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Harriet Tubman Biography

Life After the War

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When the Civil War first broke out, Harriet Tubman predicted that the war would finally bring an end to slavery in the United States. Harriet did everything she could during the war to see that the Union was victorious and her prophesy came true. Prior to the war, Harriet's identity was somewhat secret. Few knew the real identity of the "Moses" who rescued so many of the enslaved via the Underground Railroad. However, Harriet's exploits as a spy leader and her role in the Combahee River Raid had made her somewhat famous. Military leaders and politicians alike were aware of this remarkable woman and her contribution to the war effort.

Picture of Harriet with rescued slaves
Harriet Tubman (far left), with rescued enslaved people
Author: William H. Cheney

The Civil War Ends

The Civil War ended in the spring of 1865. By the end of the year, the Thirteenth Amendment to the Constitution was ratified, abolishing slavery in the United States. Harriet was no doubt excited and relieved that slavery had finally come to an end. She would no longer have to make daring raids into the South to help free her family and friends.

After the war, Harriet continued to serve as a nurse for the Union, helping wounded soldiers recover and the formerly enslaved acclimate to their new life. When supplies became scarce in the post-war camps, Harriet traveled to Washington D.C. to explain the situation and request help for the veterans. Although she received all sorts of promises from politicians, the supplies and aide never arrived. Frustrated with government bureaucracy, Harriet decided to return home to Auburn, NY to take care of her aging parents.


When Harriet hopped on the train home to Auburn, NY, she did so as a free woman. She didn't have to disguise herself or sneak through the woods at night, she could ride the train like everyone else...or could she? While passing through New Jersey, the train conductor determined that Harriet's military papers were forged (they weren't) and told her she must move to another car. She refused. Several men then drug her from the car and threw her into the baggage area, breaking her arm. Harriet may have been free, she may have helped to win the war, but she still couldn't ride the train like a white person.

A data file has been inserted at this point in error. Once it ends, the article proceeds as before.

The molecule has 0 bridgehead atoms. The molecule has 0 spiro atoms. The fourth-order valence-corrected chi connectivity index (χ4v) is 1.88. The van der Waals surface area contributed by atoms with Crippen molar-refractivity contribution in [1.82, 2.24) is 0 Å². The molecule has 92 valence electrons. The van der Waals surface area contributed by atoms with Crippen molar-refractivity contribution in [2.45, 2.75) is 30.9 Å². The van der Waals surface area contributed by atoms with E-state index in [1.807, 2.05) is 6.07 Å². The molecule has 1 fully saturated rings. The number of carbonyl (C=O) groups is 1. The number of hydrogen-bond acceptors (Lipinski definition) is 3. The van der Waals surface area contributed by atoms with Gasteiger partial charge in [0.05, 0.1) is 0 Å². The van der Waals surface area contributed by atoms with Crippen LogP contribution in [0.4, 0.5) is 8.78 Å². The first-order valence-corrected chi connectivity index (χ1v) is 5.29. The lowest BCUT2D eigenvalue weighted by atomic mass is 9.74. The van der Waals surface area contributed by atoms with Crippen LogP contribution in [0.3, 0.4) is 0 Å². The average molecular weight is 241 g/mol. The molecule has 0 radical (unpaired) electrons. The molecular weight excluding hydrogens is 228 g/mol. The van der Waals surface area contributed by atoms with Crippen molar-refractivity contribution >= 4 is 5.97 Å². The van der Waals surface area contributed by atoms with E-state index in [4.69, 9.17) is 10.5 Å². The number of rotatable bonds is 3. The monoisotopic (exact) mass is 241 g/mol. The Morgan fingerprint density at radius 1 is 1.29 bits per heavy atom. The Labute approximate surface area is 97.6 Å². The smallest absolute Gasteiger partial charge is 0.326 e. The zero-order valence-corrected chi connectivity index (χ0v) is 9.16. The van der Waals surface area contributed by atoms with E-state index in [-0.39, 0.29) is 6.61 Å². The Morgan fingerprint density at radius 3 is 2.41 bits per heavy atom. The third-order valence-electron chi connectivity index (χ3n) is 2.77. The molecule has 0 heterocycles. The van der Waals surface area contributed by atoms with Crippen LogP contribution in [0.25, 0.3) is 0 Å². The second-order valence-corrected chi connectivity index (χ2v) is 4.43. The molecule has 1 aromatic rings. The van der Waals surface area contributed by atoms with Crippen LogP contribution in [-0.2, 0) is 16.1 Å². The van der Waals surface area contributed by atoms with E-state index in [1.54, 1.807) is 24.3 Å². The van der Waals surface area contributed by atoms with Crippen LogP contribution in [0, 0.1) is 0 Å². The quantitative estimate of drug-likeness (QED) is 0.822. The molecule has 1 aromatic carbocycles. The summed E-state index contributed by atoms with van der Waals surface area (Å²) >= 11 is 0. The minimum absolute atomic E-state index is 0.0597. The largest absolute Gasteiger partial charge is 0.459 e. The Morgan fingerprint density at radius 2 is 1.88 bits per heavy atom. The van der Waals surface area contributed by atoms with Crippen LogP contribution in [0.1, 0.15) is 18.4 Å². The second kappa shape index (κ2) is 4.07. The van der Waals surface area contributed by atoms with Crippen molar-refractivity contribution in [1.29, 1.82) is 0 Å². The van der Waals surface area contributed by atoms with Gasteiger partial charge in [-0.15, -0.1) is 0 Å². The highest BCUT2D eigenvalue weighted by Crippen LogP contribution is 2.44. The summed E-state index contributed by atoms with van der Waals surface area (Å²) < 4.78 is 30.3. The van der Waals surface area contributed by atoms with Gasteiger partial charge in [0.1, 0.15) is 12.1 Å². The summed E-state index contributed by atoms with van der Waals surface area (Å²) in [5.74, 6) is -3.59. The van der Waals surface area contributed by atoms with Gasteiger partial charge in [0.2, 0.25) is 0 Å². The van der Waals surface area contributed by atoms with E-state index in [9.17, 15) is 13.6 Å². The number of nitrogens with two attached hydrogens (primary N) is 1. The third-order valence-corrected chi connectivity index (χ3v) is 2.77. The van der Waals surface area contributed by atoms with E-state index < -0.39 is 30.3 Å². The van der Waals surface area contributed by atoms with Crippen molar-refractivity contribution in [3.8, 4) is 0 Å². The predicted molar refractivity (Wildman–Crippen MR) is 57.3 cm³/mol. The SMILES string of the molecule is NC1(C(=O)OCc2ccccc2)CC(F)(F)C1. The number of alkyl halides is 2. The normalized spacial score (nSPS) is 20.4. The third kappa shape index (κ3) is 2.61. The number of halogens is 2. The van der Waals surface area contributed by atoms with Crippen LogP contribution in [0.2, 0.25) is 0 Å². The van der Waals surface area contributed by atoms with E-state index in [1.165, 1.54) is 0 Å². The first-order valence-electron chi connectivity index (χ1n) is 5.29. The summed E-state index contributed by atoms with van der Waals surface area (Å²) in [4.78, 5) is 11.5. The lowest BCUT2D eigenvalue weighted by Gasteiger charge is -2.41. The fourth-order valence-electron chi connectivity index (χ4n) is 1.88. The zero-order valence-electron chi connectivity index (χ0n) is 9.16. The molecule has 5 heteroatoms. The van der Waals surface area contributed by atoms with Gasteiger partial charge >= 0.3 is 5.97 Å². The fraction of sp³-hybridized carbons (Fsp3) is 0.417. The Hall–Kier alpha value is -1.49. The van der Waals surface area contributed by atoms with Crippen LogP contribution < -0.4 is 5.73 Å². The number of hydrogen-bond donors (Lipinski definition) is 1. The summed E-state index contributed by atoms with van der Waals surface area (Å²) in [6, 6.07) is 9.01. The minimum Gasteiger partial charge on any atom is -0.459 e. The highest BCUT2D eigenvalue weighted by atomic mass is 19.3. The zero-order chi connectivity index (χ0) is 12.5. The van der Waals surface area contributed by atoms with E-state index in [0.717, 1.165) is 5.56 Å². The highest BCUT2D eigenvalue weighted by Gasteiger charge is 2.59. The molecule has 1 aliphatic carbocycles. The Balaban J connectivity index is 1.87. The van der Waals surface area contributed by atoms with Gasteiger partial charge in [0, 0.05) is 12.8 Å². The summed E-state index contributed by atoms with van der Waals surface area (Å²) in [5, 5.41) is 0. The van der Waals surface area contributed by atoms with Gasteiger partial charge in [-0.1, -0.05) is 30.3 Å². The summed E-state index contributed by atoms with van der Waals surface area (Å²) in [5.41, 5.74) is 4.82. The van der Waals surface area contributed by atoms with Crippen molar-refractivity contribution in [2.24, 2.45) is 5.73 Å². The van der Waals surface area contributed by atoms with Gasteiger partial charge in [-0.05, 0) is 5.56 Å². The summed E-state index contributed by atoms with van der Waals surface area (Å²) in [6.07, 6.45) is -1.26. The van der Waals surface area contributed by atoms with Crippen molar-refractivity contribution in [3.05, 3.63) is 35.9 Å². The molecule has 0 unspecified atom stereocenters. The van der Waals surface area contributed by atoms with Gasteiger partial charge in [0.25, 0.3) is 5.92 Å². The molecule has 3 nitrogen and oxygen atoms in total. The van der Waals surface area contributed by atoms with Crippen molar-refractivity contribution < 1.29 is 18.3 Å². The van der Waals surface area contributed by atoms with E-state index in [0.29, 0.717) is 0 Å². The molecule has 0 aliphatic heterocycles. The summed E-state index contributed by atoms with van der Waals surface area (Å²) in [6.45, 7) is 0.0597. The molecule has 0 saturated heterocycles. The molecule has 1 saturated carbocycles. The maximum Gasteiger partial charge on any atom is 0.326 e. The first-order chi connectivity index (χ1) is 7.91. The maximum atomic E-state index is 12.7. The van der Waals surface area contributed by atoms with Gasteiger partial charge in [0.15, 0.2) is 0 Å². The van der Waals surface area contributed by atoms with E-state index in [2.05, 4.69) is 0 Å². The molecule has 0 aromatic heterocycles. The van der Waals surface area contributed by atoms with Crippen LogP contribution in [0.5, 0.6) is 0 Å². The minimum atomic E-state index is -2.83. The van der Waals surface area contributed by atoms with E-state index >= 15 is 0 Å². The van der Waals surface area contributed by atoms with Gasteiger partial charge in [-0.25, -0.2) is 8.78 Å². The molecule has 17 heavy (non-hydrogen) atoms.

Auburn, New York

Once back in New York, Harriet turned her attention to the poor and hungry who lived in her city and the surrounding areas. She took what funds she had and used them to help the crippled, blind, and homeless. She even used her home as a place for the poor to stay. Harriet spent much of the rest of her life championing the causes of the poor and needy.

Women's Suffrage

As a strong woman who played a major role in the Civil War, Harriet was often called upon to speak at women's rights meetings. She worked alongside women such as Susan B. Anthony at suffrage conventions and was known as a powerful speaker. Harriet fought not only for equal rights for African Americans, but also for women. She felt strongly that women of all races should have the right to vote.

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Harriet Tubman Biography Contents
  1. Overview and Interesting Facts
  2. Born into Slavery
  3. Early Life as a Slave
  4. Wounded!
  5. Dreaming About Freedom
  6. The Escape!
  7. The Underground Railroad
  8. Freedom and the First Rescue
  9. The Conductor
  10. The Legend Grows
  11. Harper's Ferry and the Civil War Begins
  12. Life as a Spy
  13. Life After the War
  14. Later Life and Death
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More Civil Rights Heroes:

Susan B. Anthony
Cesar Chavez
Frederick Douglass
Mohandas Gandhi
Helen Keller
Martin Luther King, Jr.
Nelson Mandela
Thurgood Marshall
Rosa Parks
Jackie Robinson
Elizabeth Cady Stanton
Mother Teresa
Sojourner Truth
Harriet Tubman
Booker T. Washington
Ida B. Wells
More women leaders:

Abigail Adams
Susan B. Anthony
Clara Barton
Hillary Clinton
Marie Curie
Amelia Earhart
Anne Frank
Helen Keller
Joan of Arc
Rosa Parks
Princess Diana
Queen Elizabeth I
Queen Elizabeth II
Queen Victoria
Sally Ride
Eleanor Roosevelt
Sonia Sotomayor
Harriet Beecher Stowe
Mother Teresa
Margaret Thatcher
Harriet Tubman
Oprah Winfrey
Malala Yousafzai

Works Cited

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